This section is from the book "Popular Law Library Vol1 Introduction To The Study Of Law Legal History", by Albert H. Putney. Also see: Popular Law-Dictionary.
It would be hard to over-estimate the influence which Roman jurisprudence has exerted upon the legal history of the world. Rome's place in history is mainly based upon her two Titanic creations - the Roman Empire and the Roman Law. The first has long since fallen and lives only in history; the second, reaching its highest development only after the fall of the Western Empire, surviving the Teutonic conquests, and aiding in the civilization of the barbaric destroyers of the Empire, has year by year and century by century, increased its power and influence, until to-day it serves as the basis of practically all the legal system of two continents and of many of those of three others. Never losing its hold upon the territory of the old Roman provinces of Europe, it gradually worked its way to the north and east over practically the whole of this continent, meeting determined resistance only when it attempted to cross the channel to the British Isles. A few centuries later, in the colonizing movements which marked the dawn of modern history, it was carried over the seas and spread, not only over the greater part of the Americas, but also over portions of the old continents of Africa and Asia and even to the far off Philippine Islands. Even in our day we can see its constantly spreading limits in the influence it has exerted upon the laws of the new power which has just sprung into such prominence on the Asiatic shores of the Pacific.
Even in those countries where the Common Law of England is in force, many Roman Law principles are daily applied in the courts, although probably few judges, lawyers, or clients appreciate the fact. Section 13. Early Rome.
There is little that is striking or remarkable about the early history of Rome, or that would tend to foreshadow her future greatness. Her early institutions and history were merely a counterpart of those of hundreds of other cities of Greece and Italy. We find the same general family organization, and the same evolution of the State out of the family. As elsewhere, it is the union of families which constitute the gens or clans, the union of clans that creates the tribe, and the final union of the tribes that gives birth to the city and state. Here, too, we see the periods of the monarchy, the oligarchy and the republic. But while Rome passed through the same early stages as her neighbors, she continued to progress after they had ceased to advance. What, with the others, was the whole course of their career, was, with the future empire builder, merely a preparation for her real work.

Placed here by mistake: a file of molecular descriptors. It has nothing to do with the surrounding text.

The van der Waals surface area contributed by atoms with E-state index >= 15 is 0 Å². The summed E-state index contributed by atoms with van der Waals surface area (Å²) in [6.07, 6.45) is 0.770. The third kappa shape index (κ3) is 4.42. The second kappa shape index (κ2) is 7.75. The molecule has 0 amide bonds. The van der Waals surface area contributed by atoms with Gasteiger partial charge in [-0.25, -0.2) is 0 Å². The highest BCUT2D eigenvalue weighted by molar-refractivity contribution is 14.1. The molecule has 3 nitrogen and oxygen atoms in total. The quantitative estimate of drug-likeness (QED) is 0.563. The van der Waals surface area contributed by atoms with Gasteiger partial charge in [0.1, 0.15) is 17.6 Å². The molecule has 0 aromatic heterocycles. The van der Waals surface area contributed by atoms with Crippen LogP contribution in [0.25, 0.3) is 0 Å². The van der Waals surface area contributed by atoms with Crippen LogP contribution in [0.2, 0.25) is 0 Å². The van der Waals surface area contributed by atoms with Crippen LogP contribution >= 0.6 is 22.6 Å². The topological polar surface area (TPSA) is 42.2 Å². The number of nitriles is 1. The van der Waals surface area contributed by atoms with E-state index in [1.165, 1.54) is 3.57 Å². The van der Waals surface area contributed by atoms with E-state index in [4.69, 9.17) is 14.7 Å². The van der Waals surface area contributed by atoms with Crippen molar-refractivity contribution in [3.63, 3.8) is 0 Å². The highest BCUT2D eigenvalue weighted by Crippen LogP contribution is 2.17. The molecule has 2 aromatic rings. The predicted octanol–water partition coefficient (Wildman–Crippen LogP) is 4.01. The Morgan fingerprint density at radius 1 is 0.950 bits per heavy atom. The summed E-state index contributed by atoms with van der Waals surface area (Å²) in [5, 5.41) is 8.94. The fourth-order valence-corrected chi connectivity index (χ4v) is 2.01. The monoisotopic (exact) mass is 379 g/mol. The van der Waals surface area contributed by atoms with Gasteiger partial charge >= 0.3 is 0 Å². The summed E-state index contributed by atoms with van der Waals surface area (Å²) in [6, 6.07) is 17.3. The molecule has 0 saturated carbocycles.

The inhabitants of early Rome presented two prominent characteristics which, as has been shown, were among the most important causes of Babylonian greatness. The Romans, throughout their history, were pre-eminently both a cosmopolitan and a commercial people. The union of the three tribes which created the Roman State gave a mixed Latin and Sabellian origin to the race, while Rome's reputation as an asylum for refugees from all cities and countries, was the cause of the settlement in the city of a great multitude of people of all races. Rome's situation on the Tiber was responsible for extensive commercial dealings with foreign countries, and this in turn not only broadened her citizens by contact with other races and new ideas, but also occasioned the settlement in Rome of many foreign merchants. The large foreign element resident in Rome was destined later to play a most important part in the political struggles of the city and the evolution of her system of laws.
The Roman family was the typical Aryan family. Wife and children were alike absolutely under the control of the husband and father, who stood in the position of an absolute monarch on a small scale. In theory, at least, the father had the power of life and death over his children, even when the latter were of age. It was only on the death of the father that each son became himself the head of a family. Related families constituted the gens. In theory, all the families in each of the gens were thus related, but in reality, outside families would often be adopted. The binding ties in the gens were the common name and the common worship. Religion, government and family relations were all inseparably connected in ancient Rome. All grew out of the structure of the typical Aryan family, with its system of ancestor worship.
Marriage was originally by the confarreatio - a sale accompanied with religious rites. Only the patricians were at first capable of contracting a legal marriage.